Most of us have lived by using the rule “honesty is the best policy.” But the book The Honest-to-Goodness Truth written by Patricia C. Mckissack tells a tale of circumstances where telling the “truth” may not be the best thing to do.
Young Libby has just learned not to tell lies and, ever since the day she did, she promised never to tell a lie again. For a while, all she does is tell the truth, not realizing that sometimes the truth can be hurtful. “Willie don’t got his geography homework!” she’d blurt out to her teacher. “Your garden looks like a jungle!” she said to her neighbor.
She doesn’t understand why everyone is mad at her for telling the truth, but soon she learns that there is a way to sweeten the truth with love. For instance, instead of blurting to everyone that her friend has a hole in her sock, she understands now that she could whisper it privately, or not say anything at all.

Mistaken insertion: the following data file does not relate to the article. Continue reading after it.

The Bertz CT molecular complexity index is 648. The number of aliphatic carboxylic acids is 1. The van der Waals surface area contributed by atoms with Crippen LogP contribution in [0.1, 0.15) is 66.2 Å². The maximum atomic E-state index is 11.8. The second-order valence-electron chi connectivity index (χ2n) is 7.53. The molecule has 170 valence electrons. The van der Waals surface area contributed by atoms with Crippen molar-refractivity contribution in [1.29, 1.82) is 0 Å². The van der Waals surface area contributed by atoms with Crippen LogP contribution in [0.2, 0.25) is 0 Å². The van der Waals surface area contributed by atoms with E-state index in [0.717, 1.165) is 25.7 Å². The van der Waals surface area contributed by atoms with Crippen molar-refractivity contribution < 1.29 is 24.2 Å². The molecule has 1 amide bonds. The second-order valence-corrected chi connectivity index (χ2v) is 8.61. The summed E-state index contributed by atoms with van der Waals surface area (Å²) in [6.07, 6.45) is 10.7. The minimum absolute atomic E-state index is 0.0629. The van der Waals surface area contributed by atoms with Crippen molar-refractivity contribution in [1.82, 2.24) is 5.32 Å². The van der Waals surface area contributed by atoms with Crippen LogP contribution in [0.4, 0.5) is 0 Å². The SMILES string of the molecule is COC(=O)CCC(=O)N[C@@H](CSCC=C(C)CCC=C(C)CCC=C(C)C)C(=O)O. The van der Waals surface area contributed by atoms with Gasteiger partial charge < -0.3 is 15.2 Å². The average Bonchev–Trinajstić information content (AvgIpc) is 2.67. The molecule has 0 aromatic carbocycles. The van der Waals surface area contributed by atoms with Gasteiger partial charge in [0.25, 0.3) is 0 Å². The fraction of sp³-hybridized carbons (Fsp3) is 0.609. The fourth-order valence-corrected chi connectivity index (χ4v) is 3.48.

I loved this book because it explains a problem a lot of kids have in an easy-to-read way. Of course, kids know it is wrong to tell lies, but this book shows why it’s easy to tell the “honest-to-goodness truth,” too. Also, the illustrations by Giselle Potter were so cool and unique. She also illustrated a book I reviewed by Toni Morrison called The Box. She is so talented!
This book is good for readers all ages. I first read this book when I was about 3 or 4 and loved the illustrations. After that, every time I wanted to tell the truth, I would think back to this book to make sure it was honest, but kind. Even if you are too young to appreciate the message, you will probably still enjoy this book.
I really liked this book. Four out of four roses definitely!